We find that we’d rather come into a new country with a Radisson Blu so we can have a more senior management team as it’s a bigger property; and once we’re established and bring in a Park Inn, we don’t have that same level of investment as when you would have brought it in first.
We did this in Rwanda: we first came with a Radisson Blu in July 2016, and then we followed it with a Park Inn in May of 2017. In Nairobi we did the same thing. That’s typically the approach because then we make sure that we’re in two price points in the marketplace.
No, not at the moment. In Rwanda over the last 36 months, a lot of new hotels have been coming into the market like CityBlue, ourselves, Marriott, Ubumwe Grande Hotel which is now going to change to DoubleTree by Hilton... So now, from an economic point of view, the city needs to keep growing, the convention centre needs to establish itself in the marketplace, and airlift needs to improve; so I don’t think there will be too many new hotel rooms being added to Kigali for a long time.
We, at the moment, are quite busy getting our two hotels up and running well. A new hotel normally takes about a 1000 days, or almost four years, to get at a stabilised occupancy, and that’s what we’re focusing on at the moment.
In the context of the ongoing Africa Hotel Investment Forum, how do you see the potential, and near future, of the hotel sector and tourism in Africa? What do you see as the main challenges?
The Africa Hotel Investment Forum is a very important event for the industry in Africa – it’s a once-a-year occasion when all the stakeholders in the hospitality sector can meet: bankers, investors, professionals, architects, designers, hotel groups,... We can actually discuss issues, share lessons learnt, and engage and help grow our business and our industry.
I think in Africa there is still a huge, long-term opportunity. There are still a lot of cities which are under-supplied with quality hotels. The industry continues to grow: new rooms in Africa grew by 13% from last year. Generally, tourism in Africa is growing well because more and more governments recognise it as a very important GDP-contributor. It’s also a very good industry to create a lot of permanent jobs.
So tourism is really growing and has a bright future ahead.
There are some common challenges. Access to funding is always difficult, getting the right amount of equity is always a bit of a challenge. In some markets it’s infrastructure – you need to bring in everything as there’s nothing you can source locally, which makes it expensive to build. Construction skill sets are also a bit of a challenge in some markets.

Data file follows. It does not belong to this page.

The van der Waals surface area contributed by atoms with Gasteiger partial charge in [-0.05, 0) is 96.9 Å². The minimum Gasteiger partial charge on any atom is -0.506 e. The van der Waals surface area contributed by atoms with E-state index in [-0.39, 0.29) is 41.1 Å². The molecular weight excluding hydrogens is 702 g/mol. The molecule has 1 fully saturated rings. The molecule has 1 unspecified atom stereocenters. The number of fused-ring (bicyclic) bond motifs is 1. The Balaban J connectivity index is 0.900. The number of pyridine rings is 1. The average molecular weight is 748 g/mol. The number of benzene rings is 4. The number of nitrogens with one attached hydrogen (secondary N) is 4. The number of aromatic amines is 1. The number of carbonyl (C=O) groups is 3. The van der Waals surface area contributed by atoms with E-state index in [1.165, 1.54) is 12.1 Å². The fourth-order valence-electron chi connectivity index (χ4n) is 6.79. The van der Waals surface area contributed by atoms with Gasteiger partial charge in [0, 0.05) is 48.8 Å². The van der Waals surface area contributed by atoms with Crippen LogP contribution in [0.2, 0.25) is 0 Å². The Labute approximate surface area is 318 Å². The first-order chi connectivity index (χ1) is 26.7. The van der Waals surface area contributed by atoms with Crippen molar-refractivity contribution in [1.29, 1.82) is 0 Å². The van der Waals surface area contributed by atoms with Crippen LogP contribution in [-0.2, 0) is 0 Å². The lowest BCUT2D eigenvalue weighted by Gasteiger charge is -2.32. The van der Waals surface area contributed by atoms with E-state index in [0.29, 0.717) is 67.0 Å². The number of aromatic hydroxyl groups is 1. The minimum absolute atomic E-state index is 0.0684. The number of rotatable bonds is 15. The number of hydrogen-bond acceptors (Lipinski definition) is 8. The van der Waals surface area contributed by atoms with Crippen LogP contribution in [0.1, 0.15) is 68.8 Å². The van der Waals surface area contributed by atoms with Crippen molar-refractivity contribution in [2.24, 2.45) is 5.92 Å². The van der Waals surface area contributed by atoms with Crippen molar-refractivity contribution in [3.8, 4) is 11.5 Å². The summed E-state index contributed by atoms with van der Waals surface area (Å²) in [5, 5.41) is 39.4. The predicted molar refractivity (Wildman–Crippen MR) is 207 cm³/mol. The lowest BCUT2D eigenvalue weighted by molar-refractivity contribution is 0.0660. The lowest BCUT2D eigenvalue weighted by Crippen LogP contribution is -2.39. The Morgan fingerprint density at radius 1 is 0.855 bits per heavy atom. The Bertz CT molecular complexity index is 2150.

In some cases, the governments are not so proactive in supporting the development of hotels or the tourism sector. But we also have some countries that are very proactive – they provide tax-breaks, duty-free imports, they accelerate the decision-making when you’re presenting your plans to the municipalities, etc.
Airlifts and visas are always a problem: it would be a lot easier if people could move freely from one country to another, as opposed to having so many visa restrictions. As airlifting accrues, more people can do business and there will be more demand for hotel rooms.
The Rwandan government has taken the option to mainly promote MICE and high-end tourism? How do you assess that choice, and how can Carlson Rezidor contribute to it?
Obviously, we’ve been involved in this hotel and conference centre from the beginning, back in 2009 when it was just a plan on paper. At that stage, the government decided that within East Africa, Rwanda wanted to become a centre for MICE business.
That was the reason for developing such an amazing conference and convention centre, and today it definitely is the best convention centre in East Africa, and probably within the top 3 or 4 best convention centres on the African continent.
And when you have a big convention centre like this, it’s not just beneficial to the Radisson Blu Hotel, it has huge economic value to the entire city – airlines benefit from it, taxis, restaurants, even competing hotels benefit from a convention centre like this. When it’s busy and when it’s full with 2000 delegates, everyone in the city actually benefits from that.
The strategic move for Rwanda to position itself as a luxury destination, I think that’s a smart move – just look at the Seychelles, which also positioned itself as a more exclusive destination rather than a mass market.
You should also consider the assets in the country: visiting the gorillas, for instance, there can only be 8 people per gorilla family for one hour a day – so you’ve got to maximise your revenue and make it more expensive and exclusive. But people in that market are prepared to pay.
So I think it’s the right strategy for Rwanda, and we’re obviously very supportive of that. Going back to the MICE business, the Radisson Blu Hotel works very well with the Kigali Convention Bureau, there’s really a strong strategy on how we will get the convention centre to be busy all the time.
Read this article and more in issue n° 79 of Hope Magazine.